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 Drink up New Yorkers while you can. Soon you won’t be able to buy sugary drinks in cups or containers larger than sixteen ounces. Thanks, or blame—depending on your point of view—goes to Mayor Michael Bloomberg and the New York City Board of Health, which voted last week to approve Bloomberg’s anti-sugar, anti-obesity initiative.

 “Obesity is going to kill more people in the world this year than starvation,” Bloomberg said, according to an article in the Wall Street Journal. After the health board’s eight to zero vote, New York City health commissioner Thomas Farley, flanked by Bloomberg, said at a news conference covered by CBS News, “We see this as an increase in choice options in healthier sizes. We are just making healthy choices easier.”

Bloomberg’s soda ban is not his first high-profile, controversial initiative. Sandra Shichtman, author of Political Profiles: Michael Bloomberg, wrote “He tried to get a law passed that would make it more expensive for cars and trucks to go into midtown Manhattan, a very congested area of the city. . . . As a member of a group of mayors from all over the country, Bloomberg worked to try to keep illegal guns off city streets and out of the hands of criminals. . . . For many years, Michael Bloomberg has been trying to convince people not to smoke.”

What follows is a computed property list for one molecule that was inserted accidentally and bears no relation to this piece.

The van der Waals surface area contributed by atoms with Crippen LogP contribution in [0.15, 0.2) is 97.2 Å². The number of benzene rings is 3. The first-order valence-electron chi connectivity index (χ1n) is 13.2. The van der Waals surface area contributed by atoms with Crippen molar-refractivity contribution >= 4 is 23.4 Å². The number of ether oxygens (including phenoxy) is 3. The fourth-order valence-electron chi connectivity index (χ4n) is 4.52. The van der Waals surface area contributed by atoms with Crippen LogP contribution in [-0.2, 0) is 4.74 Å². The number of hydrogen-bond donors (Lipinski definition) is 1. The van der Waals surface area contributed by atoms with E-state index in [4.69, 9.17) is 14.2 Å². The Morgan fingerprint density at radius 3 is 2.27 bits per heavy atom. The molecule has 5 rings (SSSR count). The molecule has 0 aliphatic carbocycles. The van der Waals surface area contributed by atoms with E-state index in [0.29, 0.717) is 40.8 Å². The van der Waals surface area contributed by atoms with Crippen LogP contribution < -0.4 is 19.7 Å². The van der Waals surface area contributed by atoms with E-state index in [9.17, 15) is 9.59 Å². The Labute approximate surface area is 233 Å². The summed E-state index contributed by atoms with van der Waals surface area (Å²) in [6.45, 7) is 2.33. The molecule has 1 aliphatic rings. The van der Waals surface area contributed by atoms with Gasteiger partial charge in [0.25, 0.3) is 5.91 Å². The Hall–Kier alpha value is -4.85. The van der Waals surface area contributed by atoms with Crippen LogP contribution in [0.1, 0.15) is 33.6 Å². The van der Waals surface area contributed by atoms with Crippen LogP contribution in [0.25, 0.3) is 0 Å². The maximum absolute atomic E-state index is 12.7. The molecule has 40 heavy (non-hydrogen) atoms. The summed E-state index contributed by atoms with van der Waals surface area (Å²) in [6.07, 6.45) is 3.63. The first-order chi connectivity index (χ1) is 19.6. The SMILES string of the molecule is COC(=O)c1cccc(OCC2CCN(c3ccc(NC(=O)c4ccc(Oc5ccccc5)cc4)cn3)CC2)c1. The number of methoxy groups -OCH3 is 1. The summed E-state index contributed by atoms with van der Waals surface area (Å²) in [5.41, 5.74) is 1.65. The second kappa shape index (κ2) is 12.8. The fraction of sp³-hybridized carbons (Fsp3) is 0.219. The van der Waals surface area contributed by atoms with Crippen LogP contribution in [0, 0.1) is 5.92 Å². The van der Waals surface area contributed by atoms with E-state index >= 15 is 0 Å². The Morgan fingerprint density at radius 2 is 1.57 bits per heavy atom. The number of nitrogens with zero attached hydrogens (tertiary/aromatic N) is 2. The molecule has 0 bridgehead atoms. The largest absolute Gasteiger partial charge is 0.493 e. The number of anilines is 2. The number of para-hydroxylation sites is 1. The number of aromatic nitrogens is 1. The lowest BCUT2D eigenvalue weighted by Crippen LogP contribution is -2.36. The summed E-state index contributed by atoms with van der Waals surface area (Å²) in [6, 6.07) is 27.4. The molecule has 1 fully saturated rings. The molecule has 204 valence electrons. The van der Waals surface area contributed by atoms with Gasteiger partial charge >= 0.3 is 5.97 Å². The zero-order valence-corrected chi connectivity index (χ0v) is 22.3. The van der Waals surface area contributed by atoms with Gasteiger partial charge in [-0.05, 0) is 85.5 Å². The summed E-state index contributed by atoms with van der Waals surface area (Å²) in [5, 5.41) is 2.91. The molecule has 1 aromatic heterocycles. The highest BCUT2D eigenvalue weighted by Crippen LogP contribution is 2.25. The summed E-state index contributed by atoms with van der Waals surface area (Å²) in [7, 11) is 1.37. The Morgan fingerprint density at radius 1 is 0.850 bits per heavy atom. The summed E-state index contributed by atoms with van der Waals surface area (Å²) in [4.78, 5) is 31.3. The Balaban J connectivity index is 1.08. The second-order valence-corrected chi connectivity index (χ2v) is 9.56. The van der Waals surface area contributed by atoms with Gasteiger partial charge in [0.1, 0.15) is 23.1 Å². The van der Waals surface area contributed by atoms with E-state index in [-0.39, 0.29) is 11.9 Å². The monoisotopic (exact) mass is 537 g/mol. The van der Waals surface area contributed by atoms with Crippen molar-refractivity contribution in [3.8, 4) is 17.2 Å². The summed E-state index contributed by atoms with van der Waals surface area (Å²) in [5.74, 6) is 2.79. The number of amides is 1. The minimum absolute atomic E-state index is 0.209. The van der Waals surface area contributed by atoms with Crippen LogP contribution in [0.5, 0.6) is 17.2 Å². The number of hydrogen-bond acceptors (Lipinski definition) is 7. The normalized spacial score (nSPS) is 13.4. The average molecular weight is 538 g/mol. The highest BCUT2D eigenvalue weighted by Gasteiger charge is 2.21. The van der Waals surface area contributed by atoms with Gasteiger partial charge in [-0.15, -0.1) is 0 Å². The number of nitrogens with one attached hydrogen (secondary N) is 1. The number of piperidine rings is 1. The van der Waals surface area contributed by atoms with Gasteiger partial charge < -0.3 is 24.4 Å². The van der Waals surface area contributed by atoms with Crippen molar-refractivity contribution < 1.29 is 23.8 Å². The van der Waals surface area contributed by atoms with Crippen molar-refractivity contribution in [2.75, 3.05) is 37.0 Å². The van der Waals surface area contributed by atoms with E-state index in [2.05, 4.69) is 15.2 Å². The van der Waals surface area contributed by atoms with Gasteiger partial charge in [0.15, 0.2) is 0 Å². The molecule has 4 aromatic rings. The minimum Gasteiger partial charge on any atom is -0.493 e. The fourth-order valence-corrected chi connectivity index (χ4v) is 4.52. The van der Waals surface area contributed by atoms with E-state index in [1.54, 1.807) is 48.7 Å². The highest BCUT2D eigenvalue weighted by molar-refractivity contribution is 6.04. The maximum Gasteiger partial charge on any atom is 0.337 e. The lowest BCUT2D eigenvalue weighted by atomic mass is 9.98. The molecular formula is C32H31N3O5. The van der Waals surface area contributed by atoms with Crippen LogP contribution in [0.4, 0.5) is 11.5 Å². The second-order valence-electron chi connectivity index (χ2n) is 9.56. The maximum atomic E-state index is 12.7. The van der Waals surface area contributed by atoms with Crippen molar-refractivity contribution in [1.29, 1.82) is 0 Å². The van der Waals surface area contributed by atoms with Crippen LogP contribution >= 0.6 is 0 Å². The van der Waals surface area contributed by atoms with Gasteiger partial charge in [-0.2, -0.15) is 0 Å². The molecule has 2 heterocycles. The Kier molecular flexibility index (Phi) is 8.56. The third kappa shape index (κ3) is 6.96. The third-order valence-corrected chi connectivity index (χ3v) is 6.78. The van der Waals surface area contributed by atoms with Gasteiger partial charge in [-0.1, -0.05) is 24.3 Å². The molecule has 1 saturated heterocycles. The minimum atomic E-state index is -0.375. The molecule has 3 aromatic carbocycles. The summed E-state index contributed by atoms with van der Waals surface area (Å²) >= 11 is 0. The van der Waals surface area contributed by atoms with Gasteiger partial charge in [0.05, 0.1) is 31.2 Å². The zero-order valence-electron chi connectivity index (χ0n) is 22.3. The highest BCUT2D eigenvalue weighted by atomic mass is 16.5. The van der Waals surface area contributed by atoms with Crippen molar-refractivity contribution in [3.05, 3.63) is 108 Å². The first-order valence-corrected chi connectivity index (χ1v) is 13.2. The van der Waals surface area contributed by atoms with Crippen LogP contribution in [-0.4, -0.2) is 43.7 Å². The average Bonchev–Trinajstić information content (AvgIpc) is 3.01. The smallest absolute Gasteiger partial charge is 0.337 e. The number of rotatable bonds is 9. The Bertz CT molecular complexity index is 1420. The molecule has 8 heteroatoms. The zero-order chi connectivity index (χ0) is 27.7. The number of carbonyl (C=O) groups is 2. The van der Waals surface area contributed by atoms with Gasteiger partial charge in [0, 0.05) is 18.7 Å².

Bloomberg has won some battles. Lost others. The Congestion Pricing plan failed, but his smoking ban initiative did not—in 2002, the mayor persuaded the City Council to approve a ban on cigarettes in restaurants and bars. Cities around the globe have since adopted similar bans on smoking in public places.

The soda ban, which begins March 12, will prohibit any of the 24,000 restaurants, mobile food carts, delis, movie theater snack bars, fast food franchises, and other food service establishments that the City of New York regulates from selling sugary drinks in portions larger than sixteen ounces.

The ban has sparked a national debate over obesity rates. A poll of New Yorkers found that a majority of residents don’t like the new law. “We’re smart enough to make our own decisions about what to eat and drink,” said Eric Hoff, a spokesman for New Yorkers for Beverage Choices, in a Wall Street Journal article. Nevertheless, Bloomberg has made improving the health of New Yorkers one of his key missions, whether they like his ideas or not.

Bloomberg’s next big push: limits on the intake of salt.

Sharon F. Doorasamy

Managing Editor

For more information about the mayor of the nation’s most populous city, read out Political Profiles: Michael Bloomberg by Sandra Shichtman (978-1-59935-135-3)

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Published in: on September 19, 2012 at 5:25 pm  Leave a Comment  

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